Members of the Judiciary committee are hoping to pass legislation that gives guidance to law enforcement and the public before February 24th.

Categories: Alaska News

Project Homeless Connect connects vulnerable communities with services

Wed, 2015-01-28 17:45

People wait in line for free haircuts at Project Homeless Connect at the Egan Center in Anchorage. Hillman/KSKA

More than 1,000 Anchorage residents experience homelessness every year. Some live in temporary or emergency housing, others are on the streets. Though Anchorage has dozens of agencies to help people, reaching them all is difficult. In comes Project Homeless Connect. The yearly, volunteer-run, donation-funded event brings services providers together to connect people with information and some immediate help.

http://www.alaskapublic.org/wp-content/uploads/2015/01/28-Project-Homeless-Connect.mp3.wav

50-year old John peers through wire-rimmed glasses surrounded by a halo of thick curly graying hair and a bulky salt and pepper beard. He sits down in front of a volunteer hair stylist and puts in his request.

“I want this off of my face, can you do that?” he says, pointing to the six months of beard growth. “And I want a high and tight,” meaning he wanted most of his hair chopped off in a military style.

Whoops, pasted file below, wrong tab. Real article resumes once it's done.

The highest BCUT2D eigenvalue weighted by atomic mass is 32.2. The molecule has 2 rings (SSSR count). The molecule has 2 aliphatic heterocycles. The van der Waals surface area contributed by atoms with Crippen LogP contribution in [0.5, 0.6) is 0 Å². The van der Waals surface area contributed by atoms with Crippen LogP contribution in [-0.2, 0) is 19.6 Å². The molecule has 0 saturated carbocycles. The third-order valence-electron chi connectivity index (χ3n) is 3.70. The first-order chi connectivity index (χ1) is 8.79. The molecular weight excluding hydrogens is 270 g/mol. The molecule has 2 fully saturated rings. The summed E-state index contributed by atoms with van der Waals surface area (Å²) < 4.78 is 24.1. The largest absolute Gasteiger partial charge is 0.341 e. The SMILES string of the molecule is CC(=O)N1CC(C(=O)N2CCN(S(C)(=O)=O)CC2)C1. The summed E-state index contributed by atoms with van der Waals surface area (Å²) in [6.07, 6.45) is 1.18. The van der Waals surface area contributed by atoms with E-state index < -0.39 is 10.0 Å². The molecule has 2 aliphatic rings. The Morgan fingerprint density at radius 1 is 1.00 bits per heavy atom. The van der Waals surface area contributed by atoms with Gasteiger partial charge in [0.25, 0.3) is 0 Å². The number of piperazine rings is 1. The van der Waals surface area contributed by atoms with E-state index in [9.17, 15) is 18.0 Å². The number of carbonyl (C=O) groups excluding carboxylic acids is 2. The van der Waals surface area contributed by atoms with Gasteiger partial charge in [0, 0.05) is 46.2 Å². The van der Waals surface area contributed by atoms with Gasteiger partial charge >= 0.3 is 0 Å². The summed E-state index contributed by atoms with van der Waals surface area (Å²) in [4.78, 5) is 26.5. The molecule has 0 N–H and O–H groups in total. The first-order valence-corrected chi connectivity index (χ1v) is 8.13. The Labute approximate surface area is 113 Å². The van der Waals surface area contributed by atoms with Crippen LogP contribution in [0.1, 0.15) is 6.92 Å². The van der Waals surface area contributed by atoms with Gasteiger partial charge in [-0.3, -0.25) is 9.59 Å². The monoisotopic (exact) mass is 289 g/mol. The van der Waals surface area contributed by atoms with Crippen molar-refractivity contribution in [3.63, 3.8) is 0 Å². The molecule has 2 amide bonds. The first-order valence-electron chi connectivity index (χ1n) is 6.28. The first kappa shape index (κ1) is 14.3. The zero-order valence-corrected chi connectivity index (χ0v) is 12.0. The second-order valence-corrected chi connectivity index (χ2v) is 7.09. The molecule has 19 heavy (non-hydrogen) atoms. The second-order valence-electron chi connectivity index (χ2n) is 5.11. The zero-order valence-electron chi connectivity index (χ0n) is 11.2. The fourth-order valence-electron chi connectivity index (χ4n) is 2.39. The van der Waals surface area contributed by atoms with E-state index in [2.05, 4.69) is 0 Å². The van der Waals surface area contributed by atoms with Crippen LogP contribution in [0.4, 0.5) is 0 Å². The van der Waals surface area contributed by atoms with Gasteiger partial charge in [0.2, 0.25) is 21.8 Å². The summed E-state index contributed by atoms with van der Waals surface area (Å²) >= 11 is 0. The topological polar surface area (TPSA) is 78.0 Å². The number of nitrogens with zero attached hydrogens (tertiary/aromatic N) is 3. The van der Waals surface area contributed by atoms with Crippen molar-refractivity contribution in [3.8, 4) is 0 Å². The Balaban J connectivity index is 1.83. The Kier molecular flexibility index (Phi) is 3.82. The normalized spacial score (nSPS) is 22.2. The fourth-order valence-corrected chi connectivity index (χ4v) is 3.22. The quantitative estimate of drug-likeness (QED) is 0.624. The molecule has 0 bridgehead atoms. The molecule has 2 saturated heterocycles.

John ,who didn’t want to give his real name, is getting a free hair cut at the Project Homeless Connect event in Anchorage. He says a new, clean look will help him.

“So if I get rid of that,” he says, pointing to his mane, “maybe the girls will look at me more.”

John says it with a straight face then grins. His real reason?

“It’ll help me maybe find a job. And I have a problem with the winter because icicles get on my whiskers.”

John is currently homeless. He’s mostly been living in shelters for about four months, since his last construction job.

“It’s not very fun.” He pauses. “Too many people.”

John says he feels crowded in the shelters but sleeping in the cold isn’t comfortable either. Sitting on his lap is a check list of things to do at the event. After his hair cut he wants to learn about housing options. He says it will get him away from the alcohol on the streets.